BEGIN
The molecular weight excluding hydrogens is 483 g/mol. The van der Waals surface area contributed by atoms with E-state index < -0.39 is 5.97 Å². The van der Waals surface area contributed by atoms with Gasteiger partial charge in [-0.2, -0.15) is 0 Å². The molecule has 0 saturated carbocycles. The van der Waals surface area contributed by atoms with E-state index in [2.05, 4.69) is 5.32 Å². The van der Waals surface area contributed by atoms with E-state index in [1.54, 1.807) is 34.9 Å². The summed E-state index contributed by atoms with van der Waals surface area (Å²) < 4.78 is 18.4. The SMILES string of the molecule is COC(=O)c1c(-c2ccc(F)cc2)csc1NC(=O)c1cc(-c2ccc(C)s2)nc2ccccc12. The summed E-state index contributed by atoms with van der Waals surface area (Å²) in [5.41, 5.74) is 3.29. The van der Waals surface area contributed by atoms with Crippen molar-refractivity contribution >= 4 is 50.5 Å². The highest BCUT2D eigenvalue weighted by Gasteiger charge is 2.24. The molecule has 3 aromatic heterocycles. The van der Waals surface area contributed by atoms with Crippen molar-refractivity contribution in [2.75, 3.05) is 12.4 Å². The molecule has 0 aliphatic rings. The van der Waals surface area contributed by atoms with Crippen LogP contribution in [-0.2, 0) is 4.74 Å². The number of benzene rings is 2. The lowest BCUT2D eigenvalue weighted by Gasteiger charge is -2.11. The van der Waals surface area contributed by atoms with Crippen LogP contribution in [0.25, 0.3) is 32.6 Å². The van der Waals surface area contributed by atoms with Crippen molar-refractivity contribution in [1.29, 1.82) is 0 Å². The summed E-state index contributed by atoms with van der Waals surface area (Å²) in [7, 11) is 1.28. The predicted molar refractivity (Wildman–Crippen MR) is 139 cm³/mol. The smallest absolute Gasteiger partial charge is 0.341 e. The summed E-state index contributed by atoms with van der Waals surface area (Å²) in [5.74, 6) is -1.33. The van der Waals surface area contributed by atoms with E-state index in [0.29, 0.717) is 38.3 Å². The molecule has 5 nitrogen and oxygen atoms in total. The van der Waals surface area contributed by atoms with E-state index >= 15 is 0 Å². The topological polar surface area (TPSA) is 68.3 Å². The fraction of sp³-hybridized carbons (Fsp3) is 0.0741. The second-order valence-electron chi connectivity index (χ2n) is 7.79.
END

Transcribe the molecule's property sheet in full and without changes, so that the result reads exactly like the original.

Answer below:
The molecular weight excluding hydrogens is 483 g/mol. The van der Waals surface area contributed by atoms with E-state index < -0.39 is 5.97 Å². The van der Waals surface area contributed by atoms with Gasteiger partial charge in [-0.2, -0.15) is 0 Å². The molecule has 0 saturated carbocycles. The van der Waals surface area contributed by atoms with E-state index in [2.05, 4.69) is 5.32 Å². The van der Waals surface area contributed by atoms with E-state index in [1.54, 1.807) is 34.9 Å². The summed E-state index contributed by atoms with van der Waals surface area (Å²) < 4.78 is 18.4. The SMILES string of the molecule is COC(=O)c1c(-c2ccc(F)cc2)csc1NC(=O)c1cc(-c2ccc(C)s2)nc2ccccc12. The summed E-state index contributed by atoms with van der Waals surface area (Å²) in [5.41, 5.74) is 3.29. The van der Waals surface area contributed by atoms with Crippen molar-refractivity contribution >= 4 is 50.5 Å². The highest BCUT2D eigenvalue weighted by Gasteiger charge is 2.24. The molecule has 3 aromatic heterocycles. The van der Waals surface area contributed by atoms with Crippen molar-refractivity contribution in [2.75, 3.05) is 12.4 Å². The molecule has 0 aliphatic rings. The van der Waals surface area contributed by atoms with Crippen LogP contribution in [-0.2, 0) is 4.74 Å². The number of benzene rings is 2. The lowest BCUT2D eigenvalue weighted by Gasteiger charge is -2.11. The van der Waals surface area contributed by atoms with Crippen LogP contribution in [0.25, 0.3) is 32.6 Å². The van der Waals surface area contributed by atoms with Crippen molar-refractivity contribution in [1.29, 1.82) is 0 Å². The summed E-state index contributed by atoms with van der Waals surface area (Å²) in [7, 11) is 1.28. The predicted molar refractivity (Wildman–Crippen MR) is 139 cm³/mol. The smallest absolute Gasteiger partial charge is 0.341 e. The summed E-state index contributed by atoms with van der Waals surface area (Å²) in [5.74, 6) is -1.33. The van der Waals surface area contributed by atoms with E-state index in [0.29, 0.717) is 38.3 Å². The molecule has 5 nitrogen and oxygen atoms in total. The van der Waals surface area contributed by atoms with E-state index >= 15 is 0 Å². The topological polar surface area (TPSA) is 68.3 Å². The fraction of sp³-hybridized carbons (Fsp3) is 0.0741. The second-order valence-electron chi connectivity index (χ2n) is 7.79.